Bill Cosby’s legal team wants to know who’s behind the curtain, pulling the lever — and the wool — over the eyes of potential African-American jurors.
On Tuesday, in explosive open court arguments, the comedian’s lawyers asked the judge to accept a black female juror whom the prosecution had eliminated because they said she couldn’t be trusted due to a prior incident the woman had been involved in while a detective with the Pittsburgh Police Department.
“We believe this is systematic exclusion of African-Americans,” defense lawyer Brian McMonagle complained, citing a legal term known as a Batson challenge, which prohibits the exclusion of a juror on the basis of race or gender.
McMonagle said prosecutors had used challenges to remove two black women while accepting white jurors who gave similar answers to questions.
“We believe it is of paramount importance we seat a diverse jury,” McMonagle said, adding that it would be a “potential horrible problem” if the jury sitting in judgment of the black comedian accused of drugging and molesting a white woman was racially one-sided.
Assistant District Attorney Stewart Ryan denied race was the reason for striking the woman from the pool of potential jurors. He said she had been a Pittsburgh police detective who was charged with falsifying time sheets in a department scandal; the charges were dismissed and she later filed a lawsuit against the city, according to NBC.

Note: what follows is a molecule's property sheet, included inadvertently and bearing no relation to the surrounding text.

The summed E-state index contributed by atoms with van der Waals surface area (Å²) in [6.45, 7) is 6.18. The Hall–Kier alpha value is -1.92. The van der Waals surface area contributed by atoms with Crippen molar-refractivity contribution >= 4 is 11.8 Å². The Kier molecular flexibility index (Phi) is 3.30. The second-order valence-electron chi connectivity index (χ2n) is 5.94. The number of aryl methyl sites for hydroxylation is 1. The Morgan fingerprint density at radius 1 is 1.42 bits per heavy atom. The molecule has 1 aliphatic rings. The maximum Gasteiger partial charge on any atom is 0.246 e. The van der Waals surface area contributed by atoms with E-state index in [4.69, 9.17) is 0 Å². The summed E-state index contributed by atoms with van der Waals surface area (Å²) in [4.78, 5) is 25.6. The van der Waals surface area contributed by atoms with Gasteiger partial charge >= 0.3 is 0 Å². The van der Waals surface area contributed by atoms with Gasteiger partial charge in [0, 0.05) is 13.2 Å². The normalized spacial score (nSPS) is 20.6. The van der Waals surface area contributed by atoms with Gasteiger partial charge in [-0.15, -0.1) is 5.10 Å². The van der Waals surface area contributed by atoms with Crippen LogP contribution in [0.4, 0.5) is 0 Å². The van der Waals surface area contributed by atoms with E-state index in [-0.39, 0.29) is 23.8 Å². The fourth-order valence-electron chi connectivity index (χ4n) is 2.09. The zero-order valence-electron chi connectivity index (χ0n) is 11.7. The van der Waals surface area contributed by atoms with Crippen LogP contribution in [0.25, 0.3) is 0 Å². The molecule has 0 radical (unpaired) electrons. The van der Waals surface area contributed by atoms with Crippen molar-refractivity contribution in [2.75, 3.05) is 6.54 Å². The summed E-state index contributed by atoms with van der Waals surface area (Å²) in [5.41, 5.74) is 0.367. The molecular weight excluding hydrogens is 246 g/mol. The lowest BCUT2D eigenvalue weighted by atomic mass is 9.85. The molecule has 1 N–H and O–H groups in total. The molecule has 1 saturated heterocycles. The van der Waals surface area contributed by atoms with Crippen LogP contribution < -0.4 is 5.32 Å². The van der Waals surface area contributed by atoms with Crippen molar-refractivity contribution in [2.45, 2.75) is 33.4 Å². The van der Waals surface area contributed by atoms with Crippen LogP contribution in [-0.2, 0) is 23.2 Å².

Her background, Ryan said, sparked concern that she could have a “bias against governmental entities.”
The attorneys and the judge retreated to a back room after the arguments. When they emerged, the judge said he had decided to keep the woman on the anonymous jury because the prosecution had offered a “race-neutral” explanation, though he encouraged the defense to present a statistical analysis of the prosecution’s jury decisions to bolster its claim of whitewashing.
However, the defense arguments appear to hold some water. Of the 100 potential jurors “randomly selected,” only about 10 were black and most of them were given juror numbers that forced them toward the back of the pool, forcing them to sit all day Monday and not be called for vetting until the end of Tuesday’s proceedings.
The second day of jury selection ended with 11 people seated, 10 of them white and one of them black. There are seven men and four women. Seven black jurors have been questioned and dismissed for causes such as hardship, having a fixed opinion and being a sexual assault victim.
Cosby, 79, said in a recent interview that he believes racism “could be” at the root of accusations of sexual misconduct that have piled up in the past two years. His daughters and attorneys have been more forceful in saying race has played a role in his legal troubles.
“Someone is pulling the strings, someone is behind the curtain,” said a courtroom watcher. “This process seems to have been rigged from the start and it seems the prosecution has formulated questions that are designed to prevent African-Americans from being on this jury.”